By R.L. Bynum
Odds are that the vast majority of passionate Carolina women’s basketball fans also avidly follow UNC men’s basketball and football.
Television rights holders don’t seem to care that those women’s hoops fans would prefer to be able to watch Coach Courtney Banghart’s 8–0 team, ranked No. 24 in the coaches poll, without missing a men’s basketball game or a football game.
For an up-and-coming program that deserves more support than it gets, you aren’t going to attract the casual fan to Carmichael Arena when there are such conflicts. Whether it’s the athletics department, the ACC or the league’s TV partners, the people who create the conflicts shouldn’t inconvenience fans so often.
The latest avoidable conflict came down earlier this week.
Tar Heels fans who wanted to attend the Duke’s Mayo Bowl matchup in Charlotte with South Carolina at 11:30 a.m. on Thursday, Dec. 30 had a chance to watch the football game and still make it to Carmichael Arena later that day to see the UNC women face Syracuse and miss little or none of that 6 p.m. game.
That chance was dashed Wednesday when the ACC Network, which was already set to air the women’s game, shifted the start time to 4 p.m.
A post on Inside Carolina’s women’s basketball message board probably conveys the sentiments of a lot of other women’s hoops fans who also follow the football team.
UNC women’s basketball fans will be forced to choose which game to attend.
Fortunately for them, there won’t be any more choices like that, barring schedule changes, for the rest of the women’s team’s regular season. But there have already been several cases where women’s basketball fans had to choose between watching Carolina’s women or the men.
On opening night, those fans had a decent deal, assuming they could get off of work early. The women’s team opened with a 92–47 win at 4:30 p.m. on Nov. 9 against N.C. A&T and fans had just enough time to walk over to the Smith Center to see the men’s team beat Loyola Maryland 83–67 in a game that started at 7 p.m.
Since then, the schedule makers have conspired to force women’s hoops fans to choose between watching one UNC basketball team or the other.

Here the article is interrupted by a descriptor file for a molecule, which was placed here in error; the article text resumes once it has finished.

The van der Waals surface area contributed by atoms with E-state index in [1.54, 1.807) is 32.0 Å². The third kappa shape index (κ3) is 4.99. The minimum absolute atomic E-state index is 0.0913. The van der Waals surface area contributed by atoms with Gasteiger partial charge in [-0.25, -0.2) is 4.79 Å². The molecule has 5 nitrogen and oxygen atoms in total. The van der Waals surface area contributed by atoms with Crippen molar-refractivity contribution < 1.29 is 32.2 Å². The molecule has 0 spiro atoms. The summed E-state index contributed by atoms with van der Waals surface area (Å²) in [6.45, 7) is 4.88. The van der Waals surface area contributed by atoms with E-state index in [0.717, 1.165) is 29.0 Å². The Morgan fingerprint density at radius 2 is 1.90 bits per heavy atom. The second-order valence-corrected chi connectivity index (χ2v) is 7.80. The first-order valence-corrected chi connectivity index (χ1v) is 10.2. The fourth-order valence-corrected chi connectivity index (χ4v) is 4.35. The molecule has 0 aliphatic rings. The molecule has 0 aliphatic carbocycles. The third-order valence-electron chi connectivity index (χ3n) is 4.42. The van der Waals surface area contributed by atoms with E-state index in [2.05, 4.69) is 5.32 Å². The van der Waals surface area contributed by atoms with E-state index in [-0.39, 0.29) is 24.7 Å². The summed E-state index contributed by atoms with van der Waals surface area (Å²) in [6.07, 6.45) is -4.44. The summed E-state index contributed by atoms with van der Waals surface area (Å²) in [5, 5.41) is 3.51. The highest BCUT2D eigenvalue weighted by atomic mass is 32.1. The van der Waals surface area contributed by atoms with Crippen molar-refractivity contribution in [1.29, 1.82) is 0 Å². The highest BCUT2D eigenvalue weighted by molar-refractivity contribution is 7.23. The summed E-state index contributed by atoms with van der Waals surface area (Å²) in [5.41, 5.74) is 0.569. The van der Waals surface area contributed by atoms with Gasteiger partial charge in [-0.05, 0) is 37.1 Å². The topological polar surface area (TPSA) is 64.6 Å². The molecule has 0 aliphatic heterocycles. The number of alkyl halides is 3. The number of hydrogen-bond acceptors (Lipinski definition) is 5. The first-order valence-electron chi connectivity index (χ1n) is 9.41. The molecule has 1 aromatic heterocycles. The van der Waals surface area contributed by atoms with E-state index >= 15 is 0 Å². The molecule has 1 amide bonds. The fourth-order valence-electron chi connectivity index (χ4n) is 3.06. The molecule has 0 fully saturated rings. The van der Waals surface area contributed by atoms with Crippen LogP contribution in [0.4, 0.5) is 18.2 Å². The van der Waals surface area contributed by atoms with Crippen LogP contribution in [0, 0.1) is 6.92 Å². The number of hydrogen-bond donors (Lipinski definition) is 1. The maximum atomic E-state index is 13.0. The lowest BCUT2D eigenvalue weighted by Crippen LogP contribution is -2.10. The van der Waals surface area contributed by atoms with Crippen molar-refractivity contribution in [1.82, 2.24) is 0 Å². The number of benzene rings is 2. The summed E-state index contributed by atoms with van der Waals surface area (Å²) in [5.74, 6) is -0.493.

- On Nov. 21, the men’s team faced Tennessee in the consolation game of the Basketball Hall of Fame Tip-Off Tournament at 3:30 p.m. and the women played at TCU at 4:30 p.m. In that case, you can blame the men’s team for losing to Purdue. Had they won that game, that Sunday men’s game would have been at 1 p.m.
- On Dec. 1, the only night when there were men’s and women’s games in the respective Big Ten/ACC Challenges, both UNC teams played at virtually the same time. The women played at Minnesota at 9 p.m. and the men played host to Michigan at 9:20 p.m. The games finished two minutes apart. Two other ACC schools had the men and women both play that night but there was only a conflict for Virginia Tech (women played at 7:15 and the men played at 7:30). The women’s and men’s teams at N.C. State and Duke played on separate nights during the Challenges.
- Last Sunday, the women’s team blew out James Madison at Carmichael Arena in a game that started at 2 p.m. and the men’s team knocked off Georgia Tech in a 3 p.m. start (not that most fans could watch the first half of the latter game because of an ESPN2 debacle.) Oddly, the men’s game originally was going to start at 4 p.m. but ESPN requested that it be moved an hour earlier.
By the way, because UNC’s game at Minnesota didn’t start until 9 p.m., Carlie Littlefield, who — like teammate Eva Hodgson is enrolled in the Kenan-Flagler Business School MBA program — had to be part of a class presentation the next day on 90 minutes of sleep.
As long as they have the afternoon off from work, fans will get another doubleheader Tuesday, Dec. 21 when the women face Alabama State in Carmichael at 1 p.m. and the men meet Appalachian State at the Smith Center at 7 p.m.
Luckily for those fans, the women’s team and the men’s team aren’t scheduled to play the same day for the rest of the season.
They do hope, though, that the women’s team plays March 9 when Carolina’s men play at Duke at 6 p.m. That would mean that the UNC women are in an ACC women’s tournament semifinal at either noon or 2:30 p.m.
In future seasons, hopefully, the athletics program, the league and TV partners will somehow make it easier for fans to follow both the women’s team and the men’s team — and the football team.
If you haven’t been out to Carmichael Arena this season, there’s a good chance at 2 p.m. Sunday when the Tar Heels play UNC Asheville.
Photo courtesy of UNC Athletics Communications